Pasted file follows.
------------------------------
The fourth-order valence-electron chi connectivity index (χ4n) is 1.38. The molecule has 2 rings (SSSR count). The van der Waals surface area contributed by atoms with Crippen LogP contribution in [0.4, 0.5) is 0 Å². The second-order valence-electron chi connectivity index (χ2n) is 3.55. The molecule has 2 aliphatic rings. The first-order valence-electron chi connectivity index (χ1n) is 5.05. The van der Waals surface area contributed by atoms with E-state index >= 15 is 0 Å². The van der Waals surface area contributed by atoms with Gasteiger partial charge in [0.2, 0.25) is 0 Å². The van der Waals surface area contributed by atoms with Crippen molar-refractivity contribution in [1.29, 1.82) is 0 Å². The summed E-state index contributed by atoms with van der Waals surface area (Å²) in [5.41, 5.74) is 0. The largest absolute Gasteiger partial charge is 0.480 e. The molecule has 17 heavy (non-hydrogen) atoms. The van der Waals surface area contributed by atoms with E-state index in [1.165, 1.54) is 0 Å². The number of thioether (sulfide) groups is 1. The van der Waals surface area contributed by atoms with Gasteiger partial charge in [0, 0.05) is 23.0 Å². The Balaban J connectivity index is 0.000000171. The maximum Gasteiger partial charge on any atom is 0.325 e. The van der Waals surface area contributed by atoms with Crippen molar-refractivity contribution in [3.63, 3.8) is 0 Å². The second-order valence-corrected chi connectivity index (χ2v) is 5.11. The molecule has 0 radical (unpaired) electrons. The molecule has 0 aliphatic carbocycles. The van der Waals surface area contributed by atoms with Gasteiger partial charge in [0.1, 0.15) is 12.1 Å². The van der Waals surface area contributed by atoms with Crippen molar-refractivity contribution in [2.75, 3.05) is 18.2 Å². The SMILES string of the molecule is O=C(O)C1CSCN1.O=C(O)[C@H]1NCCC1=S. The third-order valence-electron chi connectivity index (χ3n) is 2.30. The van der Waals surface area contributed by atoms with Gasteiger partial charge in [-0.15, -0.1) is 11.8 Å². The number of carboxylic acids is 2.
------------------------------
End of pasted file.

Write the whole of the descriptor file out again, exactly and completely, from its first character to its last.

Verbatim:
The fourth-order valence-electron chi connectivity index (χ4n) is 1.38. The molecule has 2 rings (SSSR count). The van der Waals surface area contributed by atoms with Crippen LogP contribution in [0.4, 0.5) is 0 Å². The second-order valence-electron chi connectivity index (χ2n) is 3.55. The molecule has 2 aliphatic rings. The first-order valence-electron chi connectivity index (χ1n) is 5.05. The van der Waals surface area contributed by atoms with E-state index >= 15 is 0 Å². The van der Waals surface area contributed by atoms with Gasteiger partial charge in [0.2, 0.25) is 0 Å². The van der Waals surface area contributed by atoms with Crippen molar-refractivity contribution in [1.29, 1.82) is 0 Å². The summed E-state index contributed by atoms with van der Waals surface area (Å²) in [5.41, 5.74) is 0. The largest absolute Gasteiger partial charge is 0.480 e. The molecule has 17 heavy (non-hydrogen) atoms. The van der Waals surface area contributed by atoms with E-state index in [1.165, 1.54) is 0 Å². The number of thioether (sulfide) groups is 1. The van der Waals surface area contributed by atoms with Gasteiger partial charge in [0, 0.05) is 23.0 Å². The Balaban J connectivity index is 0.000000171. The maximum Gasteiger partial charge on any atom is 0.325 e. The van der Waals surface area contributed by atoms with Crippen molar-refractivity contribution in [3.63, 3.8) is 0 Å². The second-order valence-corrected chi connectivity index (χ2v) is 5.11. The molecule has 0 radical (unpaired) electrons. The molecule has 0 aliphatic carbocycles. The van der Waals surface area contributed by atoms with Gasteiger partial charge in [0.1, 0.15) is 12.1 Å². The van der Waals surface area contributed by atoms with Crippen molar-refractivity contribution in [2.75, 3.05) is 18.2 Å². The SMILES string of the molecule is O=C(O)C1CSCN1.O=C(O)[C@H]1NCCC1=S. The third-order valence-electron chi connectivity index (χ3n) is 2.30. The van der Waals surface area contributed by atoms with Gasteiger partial charge in [-0.15, -0.1) is 11.8 Å². The number of carboxylic acids is 2.